Historical Fiction

A Girl Called Samson, by Amy Harmon

I have such a special place in my heart for women in history whose stories waited much too long to be told. Henrietta Lacks, The Radium Girls, and Elizabeth Cady Stanton are the ones who immediately spring to mind. And now, Deborah Sampson.

In A Girl Called Samson we have the story of this real-life heroic woman who was abandoned by her father and sold into indentured servitude by her mother. Through a series of events she became one of a handful of females who served valiantly in the Revolutionary War. Author Amy Harmon has filled in the details faded by time, portraying Deborah as a brave and determined soldier, one who never let her gender and society’s rules stand in her way during incredibly challenging times.

My dilemma is the ending. I won’t reveal it, except to say that a very important element in the book is fictional. Why? Why pay respectful homage to this woman only to tamper with the facts? For this reason and because of some extra lengthy war scenes I could only give it 9 stars. But I will say that the book is worth reading. The less you know of actual history, the more you will enjoy it. If the real Deborah Sampson was at all as honorable as our novel’s heroine, she is a person you should know and admire.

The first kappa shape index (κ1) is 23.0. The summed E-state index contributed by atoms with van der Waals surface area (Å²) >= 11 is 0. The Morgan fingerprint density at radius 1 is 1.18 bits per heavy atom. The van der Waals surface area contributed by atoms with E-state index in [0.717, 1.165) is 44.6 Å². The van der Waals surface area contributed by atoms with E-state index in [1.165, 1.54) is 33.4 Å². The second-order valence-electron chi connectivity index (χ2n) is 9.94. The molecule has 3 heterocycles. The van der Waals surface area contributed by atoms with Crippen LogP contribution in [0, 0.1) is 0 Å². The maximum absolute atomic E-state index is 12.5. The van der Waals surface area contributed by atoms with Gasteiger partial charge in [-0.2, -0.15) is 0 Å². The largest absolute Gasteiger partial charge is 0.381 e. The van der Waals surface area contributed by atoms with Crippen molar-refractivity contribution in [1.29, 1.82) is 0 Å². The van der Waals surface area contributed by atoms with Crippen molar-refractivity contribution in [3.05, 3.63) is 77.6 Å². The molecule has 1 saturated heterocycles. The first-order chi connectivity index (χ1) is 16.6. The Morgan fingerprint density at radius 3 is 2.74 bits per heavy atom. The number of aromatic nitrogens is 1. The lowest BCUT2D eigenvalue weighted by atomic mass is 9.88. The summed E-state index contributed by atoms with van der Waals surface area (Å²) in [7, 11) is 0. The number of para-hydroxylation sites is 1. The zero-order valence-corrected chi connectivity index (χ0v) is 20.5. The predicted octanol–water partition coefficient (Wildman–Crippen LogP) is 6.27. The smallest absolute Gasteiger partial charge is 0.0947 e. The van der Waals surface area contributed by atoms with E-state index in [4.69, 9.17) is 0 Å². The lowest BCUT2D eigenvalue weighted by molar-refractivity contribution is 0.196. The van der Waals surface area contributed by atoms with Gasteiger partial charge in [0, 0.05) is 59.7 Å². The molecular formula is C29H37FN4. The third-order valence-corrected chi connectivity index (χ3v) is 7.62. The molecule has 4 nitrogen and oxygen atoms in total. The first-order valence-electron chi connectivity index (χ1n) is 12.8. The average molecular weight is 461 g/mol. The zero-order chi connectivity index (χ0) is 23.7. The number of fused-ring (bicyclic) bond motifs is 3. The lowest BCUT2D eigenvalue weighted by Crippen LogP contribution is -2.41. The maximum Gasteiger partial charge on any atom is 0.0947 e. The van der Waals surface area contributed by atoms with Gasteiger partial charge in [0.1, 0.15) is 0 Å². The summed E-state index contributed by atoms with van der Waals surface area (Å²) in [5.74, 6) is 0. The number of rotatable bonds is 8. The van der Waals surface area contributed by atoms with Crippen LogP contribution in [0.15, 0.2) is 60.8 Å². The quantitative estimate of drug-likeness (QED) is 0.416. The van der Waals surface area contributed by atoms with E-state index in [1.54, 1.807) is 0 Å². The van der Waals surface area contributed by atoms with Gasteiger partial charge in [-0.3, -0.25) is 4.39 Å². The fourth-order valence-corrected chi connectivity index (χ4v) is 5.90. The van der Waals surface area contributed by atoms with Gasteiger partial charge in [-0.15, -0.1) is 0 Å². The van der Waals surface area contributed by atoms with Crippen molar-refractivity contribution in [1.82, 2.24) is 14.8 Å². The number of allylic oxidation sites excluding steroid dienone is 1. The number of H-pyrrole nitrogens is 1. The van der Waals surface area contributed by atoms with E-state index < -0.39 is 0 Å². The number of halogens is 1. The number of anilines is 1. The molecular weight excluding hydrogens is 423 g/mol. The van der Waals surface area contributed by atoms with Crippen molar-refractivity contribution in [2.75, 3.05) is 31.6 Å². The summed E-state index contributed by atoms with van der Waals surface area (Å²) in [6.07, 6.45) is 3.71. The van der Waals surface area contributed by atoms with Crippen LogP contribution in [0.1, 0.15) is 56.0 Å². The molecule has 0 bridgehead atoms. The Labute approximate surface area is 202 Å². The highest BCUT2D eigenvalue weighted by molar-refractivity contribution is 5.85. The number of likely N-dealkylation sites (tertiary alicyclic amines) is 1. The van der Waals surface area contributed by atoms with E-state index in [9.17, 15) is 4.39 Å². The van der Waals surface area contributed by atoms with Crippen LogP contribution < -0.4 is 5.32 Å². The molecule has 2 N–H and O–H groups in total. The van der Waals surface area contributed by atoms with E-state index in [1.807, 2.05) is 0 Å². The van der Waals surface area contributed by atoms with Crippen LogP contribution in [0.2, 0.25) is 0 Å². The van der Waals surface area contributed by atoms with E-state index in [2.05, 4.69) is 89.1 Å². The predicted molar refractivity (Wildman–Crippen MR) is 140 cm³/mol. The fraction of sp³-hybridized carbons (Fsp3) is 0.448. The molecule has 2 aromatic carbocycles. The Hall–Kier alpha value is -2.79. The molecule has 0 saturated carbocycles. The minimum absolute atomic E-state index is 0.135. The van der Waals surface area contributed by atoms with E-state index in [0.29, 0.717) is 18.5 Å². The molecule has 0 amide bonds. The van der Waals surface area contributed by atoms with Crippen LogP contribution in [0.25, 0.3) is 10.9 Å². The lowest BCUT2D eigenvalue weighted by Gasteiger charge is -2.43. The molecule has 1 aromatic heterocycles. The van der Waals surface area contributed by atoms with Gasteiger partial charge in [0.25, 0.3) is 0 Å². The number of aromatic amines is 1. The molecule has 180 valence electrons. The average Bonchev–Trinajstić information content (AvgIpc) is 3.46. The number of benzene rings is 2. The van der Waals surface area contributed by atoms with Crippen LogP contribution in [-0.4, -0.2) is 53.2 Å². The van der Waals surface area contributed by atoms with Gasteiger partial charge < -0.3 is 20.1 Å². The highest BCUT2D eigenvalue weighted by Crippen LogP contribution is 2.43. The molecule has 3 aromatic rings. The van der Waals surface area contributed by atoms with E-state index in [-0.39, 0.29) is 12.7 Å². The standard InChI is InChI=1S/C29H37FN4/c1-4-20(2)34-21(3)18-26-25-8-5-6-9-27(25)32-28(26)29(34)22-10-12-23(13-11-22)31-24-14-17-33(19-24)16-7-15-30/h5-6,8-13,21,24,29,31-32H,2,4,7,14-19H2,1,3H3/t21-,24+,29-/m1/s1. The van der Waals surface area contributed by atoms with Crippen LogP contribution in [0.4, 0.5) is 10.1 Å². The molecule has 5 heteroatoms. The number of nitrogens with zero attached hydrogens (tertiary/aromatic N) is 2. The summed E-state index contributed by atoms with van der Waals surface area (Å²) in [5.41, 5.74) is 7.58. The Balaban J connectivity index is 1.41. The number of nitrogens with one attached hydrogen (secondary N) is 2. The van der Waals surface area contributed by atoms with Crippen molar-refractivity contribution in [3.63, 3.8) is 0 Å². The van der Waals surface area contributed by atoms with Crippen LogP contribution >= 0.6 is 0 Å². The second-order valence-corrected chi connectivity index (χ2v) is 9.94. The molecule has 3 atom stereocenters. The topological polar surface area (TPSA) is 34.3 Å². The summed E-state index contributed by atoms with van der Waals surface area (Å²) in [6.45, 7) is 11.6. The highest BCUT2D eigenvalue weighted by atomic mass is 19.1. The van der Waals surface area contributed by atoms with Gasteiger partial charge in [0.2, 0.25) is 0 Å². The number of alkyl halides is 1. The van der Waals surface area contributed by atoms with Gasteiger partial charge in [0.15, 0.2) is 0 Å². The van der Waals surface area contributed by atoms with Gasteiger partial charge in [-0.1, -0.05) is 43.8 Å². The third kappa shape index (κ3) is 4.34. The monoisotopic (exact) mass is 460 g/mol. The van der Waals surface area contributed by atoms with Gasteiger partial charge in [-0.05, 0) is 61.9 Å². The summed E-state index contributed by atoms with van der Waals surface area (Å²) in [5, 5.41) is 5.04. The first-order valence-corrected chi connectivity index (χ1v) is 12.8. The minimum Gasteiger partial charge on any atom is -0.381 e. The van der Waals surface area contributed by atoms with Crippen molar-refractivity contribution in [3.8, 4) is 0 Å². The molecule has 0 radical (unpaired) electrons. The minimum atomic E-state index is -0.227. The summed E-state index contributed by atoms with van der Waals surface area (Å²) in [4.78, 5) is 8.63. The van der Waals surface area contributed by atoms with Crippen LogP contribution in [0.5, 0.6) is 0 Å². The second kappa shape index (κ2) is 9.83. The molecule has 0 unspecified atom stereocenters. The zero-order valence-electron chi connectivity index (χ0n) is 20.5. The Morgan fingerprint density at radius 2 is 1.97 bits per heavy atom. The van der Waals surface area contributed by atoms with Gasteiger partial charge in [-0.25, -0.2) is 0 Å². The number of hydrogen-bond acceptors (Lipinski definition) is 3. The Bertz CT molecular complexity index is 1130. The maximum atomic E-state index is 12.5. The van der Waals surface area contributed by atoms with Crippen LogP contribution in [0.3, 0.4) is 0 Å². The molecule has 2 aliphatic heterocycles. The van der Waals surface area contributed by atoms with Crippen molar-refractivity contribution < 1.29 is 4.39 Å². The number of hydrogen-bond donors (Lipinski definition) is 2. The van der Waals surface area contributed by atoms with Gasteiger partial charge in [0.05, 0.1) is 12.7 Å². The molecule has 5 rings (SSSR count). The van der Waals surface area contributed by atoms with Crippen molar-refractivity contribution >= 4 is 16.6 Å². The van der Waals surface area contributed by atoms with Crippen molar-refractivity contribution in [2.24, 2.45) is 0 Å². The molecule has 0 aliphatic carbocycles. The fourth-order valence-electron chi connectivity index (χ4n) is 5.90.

9/10 Stars

This is a Kindle First Reads selection for March 2023, a free book if you have Amazon Prime in the US. Paperback and hardback formats will be available April 1st.

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